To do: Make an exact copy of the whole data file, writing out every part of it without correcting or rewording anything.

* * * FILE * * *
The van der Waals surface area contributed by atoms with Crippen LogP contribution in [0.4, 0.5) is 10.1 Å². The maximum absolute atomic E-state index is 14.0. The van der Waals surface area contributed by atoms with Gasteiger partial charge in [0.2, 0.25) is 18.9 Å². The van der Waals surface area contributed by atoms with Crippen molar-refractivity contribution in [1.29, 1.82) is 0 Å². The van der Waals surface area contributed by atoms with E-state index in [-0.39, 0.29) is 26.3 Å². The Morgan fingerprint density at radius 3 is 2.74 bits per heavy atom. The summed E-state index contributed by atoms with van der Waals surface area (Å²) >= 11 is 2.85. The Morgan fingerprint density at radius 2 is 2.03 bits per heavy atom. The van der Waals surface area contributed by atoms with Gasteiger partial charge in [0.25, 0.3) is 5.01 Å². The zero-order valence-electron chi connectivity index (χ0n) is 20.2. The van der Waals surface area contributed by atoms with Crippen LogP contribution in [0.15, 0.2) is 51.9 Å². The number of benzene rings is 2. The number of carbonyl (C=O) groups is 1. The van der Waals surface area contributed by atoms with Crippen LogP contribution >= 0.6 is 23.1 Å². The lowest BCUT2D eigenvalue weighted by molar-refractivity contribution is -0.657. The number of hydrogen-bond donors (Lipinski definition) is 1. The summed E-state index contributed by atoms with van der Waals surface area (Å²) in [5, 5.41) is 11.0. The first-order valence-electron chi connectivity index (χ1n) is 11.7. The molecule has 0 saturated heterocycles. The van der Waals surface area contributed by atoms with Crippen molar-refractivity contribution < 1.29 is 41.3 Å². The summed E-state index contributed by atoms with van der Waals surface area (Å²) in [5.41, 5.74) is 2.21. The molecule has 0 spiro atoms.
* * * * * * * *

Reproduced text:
The van der Waals surface area contributed by atoms with Crippen LogP contribution in [0.4, 0.5) is 10.1 Å². The maximum absolute atomic E-state index is 14.0. The van der Waals surface area contributed by atoms with Gasteiger partial charge in [0.2, 0.25) is 18.9 Å². The van der Waals surface area contributed by atoms with Crippen molar-refractivity contribution in [1.29, 1.82) is 0 Å². The van der Waals surface area contributed by atoms with E-state index in [-0.39, 0.29) is 26.3 Å². The Morgan fingerprint density at radius 3 is 2.74 bits per heavy atom. The summed E-state index contributed by atoms with van der Waals surface area (Å²) >= 11 is 2.85. The Morgan fingerprint density at radius 2 is 2.03 bits per heavy atom. The van der Waals surface area contributed by atoms with Gasteiger partial charge in [0.25, 0.3) is 5.01 Å². The zero-order valence-electron chi connectivity index (χ0n) is 20.2. The van der Waals surface area contributed by atoms with Crippen LogP contribution in [0.15, 0.2) is 51.9 Å². The number of benzene rings is 2. The number of carbonyl (C=O) groups is 1. The van der Waals surface area contributed by atoms with Crippen LogP contribution >= 0.6 is 23.1 Å². The lowest BCUT2D eigenvalue weighted by molar-refractivity contribution is -0.657. The number of hydrogen-bond donors (Lipinski definition) is 1. The summed E-state index contributed by atoms with van der Waals surface area (Å²) in [5, 5.41) is 11.0. The first-order valence-electron chi connectivity index (χ1n) is 11.7. The molecule has 0 saturated heterocycles. The van der Waals surface area contributed by atoms with Crippen molar-refractivity contribution < 1.29 is 41.3 Å². The summed E-state index contributed by atoms with van der Waals surface area (Å²) in [5.41, 5.74) is 2.21. The molecule has 0 spiro atoms.